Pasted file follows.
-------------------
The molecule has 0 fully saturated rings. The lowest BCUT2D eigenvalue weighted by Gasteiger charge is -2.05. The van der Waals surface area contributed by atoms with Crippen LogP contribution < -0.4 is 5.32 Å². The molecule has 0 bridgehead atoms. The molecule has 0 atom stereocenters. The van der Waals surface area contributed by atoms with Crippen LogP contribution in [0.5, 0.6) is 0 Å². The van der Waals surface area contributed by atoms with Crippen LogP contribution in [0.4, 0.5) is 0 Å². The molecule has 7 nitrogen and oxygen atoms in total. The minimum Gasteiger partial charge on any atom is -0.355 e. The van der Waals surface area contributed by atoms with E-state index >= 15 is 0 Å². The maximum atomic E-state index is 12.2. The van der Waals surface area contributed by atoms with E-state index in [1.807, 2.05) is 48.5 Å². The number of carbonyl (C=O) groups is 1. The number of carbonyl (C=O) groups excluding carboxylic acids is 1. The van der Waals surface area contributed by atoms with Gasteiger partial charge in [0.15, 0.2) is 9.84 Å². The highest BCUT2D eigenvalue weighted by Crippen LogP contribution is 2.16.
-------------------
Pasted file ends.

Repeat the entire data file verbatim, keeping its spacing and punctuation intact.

The molecule has 0 fully saturated rings. The lowest BCUT2D eigenvalue weighted by Gasteiger charge is -2.05. The van der Waals surface area contributed by atoms with Crippen LogP contribution < -0.4 is 5.32 Å². The molecule has 0 bridgehead atoms. The molecule has 0 atom stereocenters. The van der Waals surface area contributed by atoms with Crippen LogP contribution in [0.5, 0.6) is 0 Å². The van der Waals surface area contributed by atoms with Crippen LogP contribution in [0.4, 0.5) is 0 Å². The molecule has 7 nitrogen and oxygen atoms in total. The minimum Gasteiger partial charge on any atom is -0.355 e. The van der Waals surface area contributed by atoms with E-state index >= 15 is 0 Å². The maximum atomic E-state index is 12.2. The van der Waals surface area contributed by atoms with E-state index in [1.807, 2.05) is 48.5 Å². The number of carbonyl (C=O) groups is 1. The number of carbonyl (C=O) groups excluding carboxylic acids is 1. The van der Waals surface area contributed by atoms with Gasteiger partial charge in [0.15, 0.2) is 9.84 Å². The highest BCUT2D eigenvalue weighted by Crippen LogP contribution is 2.16.